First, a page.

him some cigarettes."

"I will. He'll love that. Oh dear! I wish he didn't make me dissatisfied
with myself!"

"Nonsense, Vere!"

Hermione bent down and kissed her child. Then she went rather quickly
away from the pavilion and entered the Casa del Mare.



CHAPTER II

After her mother had gone, Vere waited for a moment, then ran lightly to
the house, possessed herself of a dolce and a packet of cigarettes, and
went down the steps to the Pool of San Francesco, full of hospitable
intentions towards the singing boy. She found him still sitting astride
of the boat's prow, not yet free of his reverie apparently; for when
she gave a low call of "Pescator!" prolonging the last syllable with the
emphasis and the accent of Naples, but always softly, he started, and
nearly dropped into the sea the piece of bread he was lifting to his
mouth. Recovering himself in time to save the bread deftly with one
brown hand, he turned half round, leaning on his left arm, and stared at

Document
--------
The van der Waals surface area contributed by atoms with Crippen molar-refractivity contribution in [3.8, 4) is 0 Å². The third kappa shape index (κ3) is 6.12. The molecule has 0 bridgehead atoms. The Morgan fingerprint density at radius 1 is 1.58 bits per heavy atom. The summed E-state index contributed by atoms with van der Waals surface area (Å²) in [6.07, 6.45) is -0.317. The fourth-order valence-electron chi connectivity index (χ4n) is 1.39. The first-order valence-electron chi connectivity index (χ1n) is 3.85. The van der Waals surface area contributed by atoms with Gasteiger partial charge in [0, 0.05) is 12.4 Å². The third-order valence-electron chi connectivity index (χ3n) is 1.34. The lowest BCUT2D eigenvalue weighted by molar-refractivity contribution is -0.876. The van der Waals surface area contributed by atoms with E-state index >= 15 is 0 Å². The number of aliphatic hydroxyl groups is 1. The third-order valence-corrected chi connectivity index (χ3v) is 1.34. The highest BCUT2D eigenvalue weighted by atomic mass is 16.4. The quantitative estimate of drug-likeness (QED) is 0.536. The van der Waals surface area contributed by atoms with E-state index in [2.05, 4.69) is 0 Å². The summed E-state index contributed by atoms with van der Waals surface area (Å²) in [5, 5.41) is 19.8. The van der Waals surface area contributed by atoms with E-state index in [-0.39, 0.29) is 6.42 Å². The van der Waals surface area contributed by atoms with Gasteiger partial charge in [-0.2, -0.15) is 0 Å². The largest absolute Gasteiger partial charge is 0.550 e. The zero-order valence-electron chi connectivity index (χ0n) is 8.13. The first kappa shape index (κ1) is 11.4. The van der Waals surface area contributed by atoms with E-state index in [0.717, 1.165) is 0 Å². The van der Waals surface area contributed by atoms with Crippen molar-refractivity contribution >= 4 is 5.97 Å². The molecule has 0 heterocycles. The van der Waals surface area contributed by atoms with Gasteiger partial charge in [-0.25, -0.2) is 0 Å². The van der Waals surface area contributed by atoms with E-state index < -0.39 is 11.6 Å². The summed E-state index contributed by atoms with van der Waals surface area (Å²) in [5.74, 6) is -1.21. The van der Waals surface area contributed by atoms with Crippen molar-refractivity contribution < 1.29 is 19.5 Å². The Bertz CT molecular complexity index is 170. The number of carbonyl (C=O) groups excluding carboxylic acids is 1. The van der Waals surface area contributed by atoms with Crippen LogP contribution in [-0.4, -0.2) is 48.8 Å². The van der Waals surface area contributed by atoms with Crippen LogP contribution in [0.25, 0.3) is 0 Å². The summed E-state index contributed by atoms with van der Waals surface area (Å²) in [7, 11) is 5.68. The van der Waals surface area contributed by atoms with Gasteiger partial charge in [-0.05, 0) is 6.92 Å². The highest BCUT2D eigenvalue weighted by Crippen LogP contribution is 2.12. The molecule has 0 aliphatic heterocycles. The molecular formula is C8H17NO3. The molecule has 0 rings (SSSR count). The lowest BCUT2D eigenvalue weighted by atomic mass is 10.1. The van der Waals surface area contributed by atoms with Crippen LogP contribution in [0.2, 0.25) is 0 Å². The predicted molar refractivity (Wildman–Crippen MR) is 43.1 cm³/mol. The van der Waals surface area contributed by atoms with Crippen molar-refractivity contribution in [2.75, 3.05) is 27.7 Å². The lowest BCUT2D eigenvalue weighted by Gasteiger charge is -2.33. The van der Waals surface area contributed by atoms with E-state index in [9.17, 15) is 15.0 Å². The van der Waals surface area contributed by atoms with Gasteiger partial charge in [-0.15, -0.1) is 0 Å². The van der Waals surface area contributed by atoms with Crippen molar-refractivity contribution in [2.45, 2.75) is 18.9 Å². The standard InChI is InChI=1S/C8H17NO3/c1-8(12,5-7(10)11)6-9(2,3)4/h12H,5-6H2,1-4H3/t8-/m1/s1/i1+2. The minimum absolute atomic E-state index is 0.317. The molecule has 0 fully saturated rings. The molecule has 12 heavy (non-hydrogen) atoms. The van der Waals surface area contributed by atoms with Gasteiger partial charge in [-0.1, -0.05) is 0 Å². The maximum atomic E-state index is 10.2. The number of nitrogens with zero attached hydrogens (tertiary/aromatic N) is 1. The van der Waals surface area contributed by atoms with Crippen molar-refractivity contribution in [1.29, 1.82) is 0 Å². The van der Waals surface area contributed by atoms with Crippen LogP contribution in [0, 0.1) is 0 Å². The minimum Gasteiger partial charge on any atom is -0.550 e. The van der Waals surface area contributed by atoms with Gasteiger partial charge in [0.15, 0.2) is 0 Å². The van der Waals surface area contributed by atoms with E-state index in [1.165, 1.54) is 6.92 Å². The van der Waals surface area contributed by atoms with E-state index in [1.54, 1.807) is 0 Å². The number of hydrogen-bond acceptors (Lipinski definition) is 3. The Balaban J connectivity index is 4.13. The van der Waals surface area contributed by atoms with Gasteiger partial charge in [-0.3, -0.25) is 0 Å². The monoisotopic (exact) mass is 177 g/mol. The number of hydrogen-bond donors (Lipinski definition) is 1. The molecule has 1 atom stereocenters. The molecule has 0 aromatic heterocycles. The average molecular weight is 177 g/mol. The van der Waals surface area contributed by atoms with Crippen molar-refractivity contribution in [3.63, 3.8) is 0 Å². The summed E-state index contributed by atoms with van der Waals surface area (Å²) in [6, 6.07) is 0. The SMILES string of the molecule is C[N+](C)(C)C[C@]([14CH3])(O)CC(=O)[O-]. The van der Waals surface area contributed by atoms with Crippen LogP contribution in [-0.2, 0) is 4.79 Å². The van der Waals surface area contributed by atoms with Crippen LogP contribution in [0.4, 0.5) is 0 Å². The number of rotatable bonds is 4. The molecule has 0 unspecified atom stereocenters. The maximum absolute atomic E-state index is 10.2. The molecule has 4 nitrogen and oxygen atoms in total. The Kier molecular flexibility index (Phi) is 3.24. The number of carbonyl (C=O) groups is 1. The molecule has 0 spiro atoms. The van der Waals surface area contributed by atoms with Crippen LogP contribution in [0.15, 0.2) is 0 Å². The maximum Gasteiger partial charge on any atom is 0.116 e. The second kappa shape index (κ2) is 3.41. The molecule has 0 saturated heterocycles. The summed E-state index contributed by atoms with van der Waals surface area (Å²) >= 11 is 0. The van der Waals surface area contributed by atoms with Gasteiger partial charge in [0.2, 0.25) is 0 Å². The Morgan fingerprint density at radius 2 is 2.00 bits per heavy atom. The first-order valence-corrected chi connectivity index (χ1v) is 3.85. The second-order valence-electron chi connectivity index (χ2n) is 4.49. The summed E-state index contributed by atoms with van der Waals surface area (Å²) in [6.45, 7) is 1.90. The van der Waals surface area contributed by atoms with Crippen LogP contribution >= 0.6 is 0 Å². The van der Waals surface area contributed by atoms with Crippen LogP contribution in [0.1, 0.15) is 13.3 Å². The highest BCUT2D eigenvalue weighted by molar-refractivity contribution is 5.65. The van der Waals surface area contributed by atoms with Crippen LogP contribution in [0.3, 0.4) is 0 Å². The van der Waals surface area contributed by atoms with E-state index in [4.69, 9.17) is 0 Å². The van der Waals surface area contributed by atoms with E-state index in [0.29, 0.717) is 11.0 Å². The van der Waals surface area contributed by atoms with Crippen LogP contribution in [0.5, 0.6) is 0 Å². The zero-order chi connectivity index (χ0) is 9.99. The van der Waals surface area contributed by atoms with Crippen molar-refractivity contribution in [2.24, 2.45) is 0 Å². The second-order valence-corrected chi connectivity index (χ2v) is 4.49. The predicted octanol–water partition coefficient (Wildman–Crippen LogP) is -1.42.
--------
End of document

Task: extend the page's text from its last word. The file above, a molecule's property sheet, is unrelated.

Vere with large, inquiring eyes. She stood by the steps and beckoned to
him, lifting up the packet of cigarettes, then pointing to his sleeping
companions:

"Come here for a minute!"

The boy smiled, sprang up, and leaped onto the islet. As he came to her,
with the easy, swinging walk of the barefooted sea-people, he pulled up
his white trousers, and threw out his chest with an obvious desire to
"fare figura" before the pretty Padrona of the islet. When he reached
her he lifted his hand to his bare head forgetfully, meaning to take off
his cap to her. Finding that he had no cap, he made a laughing grimace,
threw up his chin and, thrusting his tongue against his upper teeth and
opening wide his mouth, uttered a little sound most characteristically
Neapolitan--a sound that seemed lightly condemnatory of himself. This
done, he stood still before Vere, looking at the cigarettes and at the
dolce.

"I've brought these for you," she said.

"Grazie, Signorina."

He did not hold out his hand, but his eyes, now devoted entirely to
the cigarettes, began to shine with pleasure. Vere did not give him the
presents at once. She had something to explain first.

"We mustn't wake them," she said, pointing towards the boat in which the
men were sleeping. "Come a little way with me."

She retreated a few steps from the sea, followed closely by the eager
boy.

"We sha'n't disturb them now," she said, stopping. "Do you know why I've
brought you these?"

She stretched out her hands, with the dolce and the cigarettes.

The boy threw his chin up again and half shut his eyes.

"No, Signorina."

"Because you did what I told you."